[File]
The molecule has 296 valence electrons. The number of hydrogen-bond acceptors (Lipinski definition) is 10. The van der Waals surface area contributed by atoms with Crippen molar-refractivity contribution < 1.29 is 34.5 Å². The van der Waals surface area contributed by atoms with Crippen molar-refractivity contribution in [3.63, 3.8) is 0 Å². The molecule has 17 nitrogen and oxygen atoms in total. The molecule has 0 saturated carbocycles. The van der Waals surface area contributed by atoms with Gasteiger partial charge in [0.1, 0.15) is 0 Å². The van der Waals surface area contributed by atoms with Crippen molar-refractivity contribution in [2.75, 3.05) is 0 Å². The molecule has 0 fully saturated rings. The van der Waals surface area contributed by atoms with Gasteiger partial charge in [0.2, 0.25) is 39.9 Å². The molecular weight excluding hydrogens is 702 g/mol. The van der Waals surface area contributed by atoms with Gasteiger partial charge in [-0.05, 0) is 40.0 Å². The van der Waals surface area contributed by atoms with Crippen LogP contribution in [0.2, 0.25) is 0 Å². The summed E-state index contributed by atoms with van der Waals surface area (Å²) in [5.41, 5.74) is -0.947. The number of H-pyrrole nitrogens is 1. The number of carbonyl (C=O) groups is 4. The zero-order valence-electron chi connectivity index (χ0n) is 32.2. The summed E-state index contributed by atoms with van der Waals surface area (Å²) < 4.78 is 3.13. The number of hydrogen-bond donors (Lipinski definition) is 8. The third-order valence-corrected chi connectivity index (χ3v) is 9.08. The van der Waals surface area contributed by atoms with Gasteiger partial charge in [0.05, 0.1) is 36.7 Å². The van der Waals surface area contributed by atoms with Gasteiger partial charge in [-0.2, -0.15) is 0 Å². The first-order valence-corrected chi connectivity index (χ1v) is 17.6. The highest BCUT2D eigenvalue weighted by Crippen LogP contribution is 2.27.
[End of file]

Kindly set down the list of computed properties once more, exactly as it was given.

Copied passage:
The molecule has 296 valence electrons. The number of hydrogen-bond acceptors (Lipinski definition) is 10. The van der Waals surface area contributed by atoms with Crippen molar-refractivity contribution < 1.29 is 34.5 Å². The van der Waals surface area contributed by atoms with Crippen molar-refractivity contribution in [3.63, 3.8) is 0 Å². The molecule has 17 nitrogen and oxygen atoms in total. The molecule has 0 saturated carbocycles. The van der Waals surface area contributed by atoms with Gasteiger partial charge in [0.1, 0.15) is 0 Å². The van der Waals surface area contributed by atoms with Crippen molar-refractivity contribution in [2.75, 3.05) is 0 Å². The molecule has 0 fully saturated rings. The van der Waals surface area contributed by atoms with Gasteiger partial charge in [0.2, 0.25) is 39.9 Å². The molecular weight excluding hydrogens is 702 g/mol. The van der Waals surface area contributed by atoms with Gasteiger partial charge in [-0.05, 0) is 40.0 Å². The van der Waals surface area contributed by atoms with Crippen LogP contribution in [0.2, 0.25) is 0 Å². The summed E-state index contributed by atoms with van der Waals surface area (Å²) in [5.41, 5.74) is -0.947. The number of H-pyrrole nitrogens is 1. The number of carbonyl (C=O) groups is 4. The zero-order valence-electron chi connectivity index (χ0n) is 32.2. The summed E-state index contributed by atoms with van der Waals surface area (Å²) < 4.78 is 3.13. The number of hydrogen-bond donors (Lipinski definition) is 8. The third-order valence-corrected chi connectivity index (χ3v) is 9.08. The van der Waals surface area contributed by atoms with Gasteiger partial charge in [0.05, 0.1) is 36.7 Å². The van der Waals surface area contributed by atoms with Gasteiger partial charge in [-0.2, -0.15) is 0 Å². The first-order valence-corrected chi connectivity index (χ1v) is 17.6. The highest BCUT2D eigenvalue weighted by Crippen LogP contribution is 2.27.